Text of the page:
The project charter outlines the project objectives, assumptions, scope, milestones, and potential impacts. It also allows participants to identify the project coordinator and team members and briefly describes their roles and responsibilities.
This full report of Wisconsin tribal public health leaders’ exploration of service sharing between/among tribal health departments, local health departments and state health departments, as a strategy to increase capacity, efficiency and program effectiveness, identifies important areas of consideration.
This is a press release announcing the receipt of a two-year grant from the Robert Wood Johnson Foundation to explore how cross-jurisdictional sharing might help Marathon County Health Department, with 18 other local public health agencies, fulfill its mission of protecting and promoting the health of the community. It was developed by the Northwoods Shared […]
Effective cross-jurisdictional service sharing requires governmental public health departments to clearly define and understand their public health authority. This practice brief explores public health authority and the value of tribal-state cross-jurisdictional service sharing.
The purpose of this guide is to provide basic information for federal disaster responders and other service providers who may be deployed or otherwise assigned to provide or coordinate services in American Indian/Alaska Native communities. Available online: http://store.samhsa.gov/shin/content/SMA08-4354/SMA08-4354.pdf
Observers have identified a strong need for states and tribes to coordinate responses to public health emergencies on Indian lands. This paper explores the need for such collaboration and the difficulties such cross-jurisdictional relationships face. Available online.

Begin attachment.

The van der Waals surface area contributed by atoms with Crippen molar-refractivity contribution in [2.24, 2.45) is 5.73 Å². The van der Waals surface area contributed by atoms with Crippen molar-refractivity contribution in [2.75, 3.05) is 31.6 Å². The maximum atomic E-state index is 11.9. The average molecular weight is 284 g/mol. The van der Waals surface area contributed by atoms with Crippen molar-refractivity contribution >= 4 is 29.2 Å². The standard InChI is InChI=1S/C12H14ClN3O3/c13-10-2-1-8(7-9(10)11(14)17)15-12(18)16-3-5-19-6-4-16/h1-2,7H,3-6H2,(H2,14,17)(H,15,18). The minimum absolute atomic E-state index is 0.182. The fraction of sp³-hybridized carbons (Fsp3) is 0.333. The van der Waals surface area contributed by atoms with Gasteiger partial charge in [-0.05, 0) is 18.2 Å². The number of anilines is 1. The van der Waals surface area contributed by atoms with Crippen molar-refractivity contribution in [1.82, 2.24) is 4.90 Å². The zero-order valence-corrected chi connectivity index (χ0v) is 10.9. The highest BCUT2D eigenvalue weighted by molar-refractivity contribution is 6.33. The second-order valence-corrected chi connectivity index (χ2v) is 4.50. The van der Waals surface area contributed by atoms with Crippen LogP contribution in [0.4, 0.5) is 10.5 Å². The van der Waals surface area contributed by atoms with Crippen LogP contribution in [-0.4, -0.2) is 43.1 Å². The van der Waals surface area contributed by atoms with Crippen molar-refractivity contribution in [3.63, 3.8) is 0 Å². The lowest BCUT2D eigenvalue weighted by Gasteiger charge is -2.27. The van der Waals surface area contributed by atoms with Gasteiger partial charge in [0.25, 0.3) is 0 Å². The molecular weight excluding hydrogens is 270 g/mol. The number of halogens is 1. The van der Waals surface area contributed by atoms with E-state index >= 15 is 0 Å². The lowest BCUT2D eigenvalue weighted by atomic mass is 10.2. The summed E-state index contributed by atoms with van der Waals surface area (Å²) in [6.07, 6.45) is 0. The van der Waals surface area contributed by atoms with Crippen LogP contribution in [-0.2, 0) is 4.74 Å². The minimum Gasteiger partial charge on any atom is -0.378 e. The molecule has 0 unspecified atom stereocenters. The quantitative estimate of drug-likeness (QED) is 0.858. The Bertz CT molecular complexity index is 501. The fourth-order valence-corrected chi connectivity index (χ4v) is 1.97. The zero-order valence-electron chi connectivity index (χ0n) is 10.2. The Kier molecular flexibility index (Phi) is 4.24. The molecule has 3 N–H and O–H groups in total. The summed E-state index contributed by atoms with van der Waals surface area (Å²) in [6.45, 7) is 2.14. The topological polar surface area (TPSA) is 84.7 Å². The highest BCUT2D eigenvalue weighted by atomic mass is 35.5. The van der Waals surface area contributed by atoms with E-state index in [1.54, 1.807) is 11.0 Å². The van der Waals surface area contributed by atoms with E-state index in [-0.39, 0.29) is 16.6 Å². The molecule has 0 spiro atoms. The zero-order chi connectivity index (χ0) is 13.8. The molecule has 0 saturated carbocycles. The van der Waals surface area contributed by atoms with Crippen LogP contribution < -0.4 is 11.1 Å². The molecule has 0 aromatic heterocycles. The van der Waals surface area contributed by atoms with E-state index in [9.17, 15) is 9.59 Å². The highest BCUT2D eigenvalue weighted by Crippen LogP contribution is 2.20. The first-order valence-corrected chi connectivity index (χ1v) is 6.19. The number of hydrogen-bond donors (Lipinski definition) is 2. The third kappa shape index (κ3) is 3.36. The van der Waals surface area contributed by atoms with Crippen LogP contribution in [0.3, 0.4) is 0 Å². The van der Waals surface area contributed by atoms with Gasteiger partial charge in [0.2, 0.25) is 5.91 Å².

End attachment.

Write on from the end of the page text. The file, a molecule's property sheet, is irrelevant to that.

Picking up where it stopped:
This poster presentation from the from the California Tribal Epidemiology Center at the California Rural Indian Health Board examined the types of emergencies relevant to tribal communities in California and the prevalence of cross-jurisdictional sharing (CJS) for emergency management (i.e., preparedness, mitigation, response, recovery) between California tribal and county governments. This study also explored whether […]
Staff from the California Rural Indian Health Board (CRIHB) interviewed representatives from the National Congress of American Indians (NCAI), the National Indian Health Board (NIHB), and each of the 12 Indian Health Service (IHS) Areas in order to gather information about knowledge of CJS arrangements between tribes and counties throughout the nation. Available online: https://crihb.org/wp-content/uploads/2015/04/CJSNationalPolicyMatrix.pdf
This ongoing study will examine cross-jurisdictional sharing (CJS) between tribal and county governments in emergency preparedness capacity building and response. Investigators from the California Rural Indian Health Board, Inc., and partners from California Conference of Local Health Officers, Inter-Tribal Long Term Recovery Foundation, California Department of Health Care Services, and Indian Health Program of the […]
This policy brief from the California Tribal Epidemiology Center at the California Rural Indian Health Board is intended for policymakers, tribal advisors and elected officials, multi-level offices of emergency services or homeland security, state departments of public health, and for the various emergency management and government associations, administrators, and related Native American agencies and their […]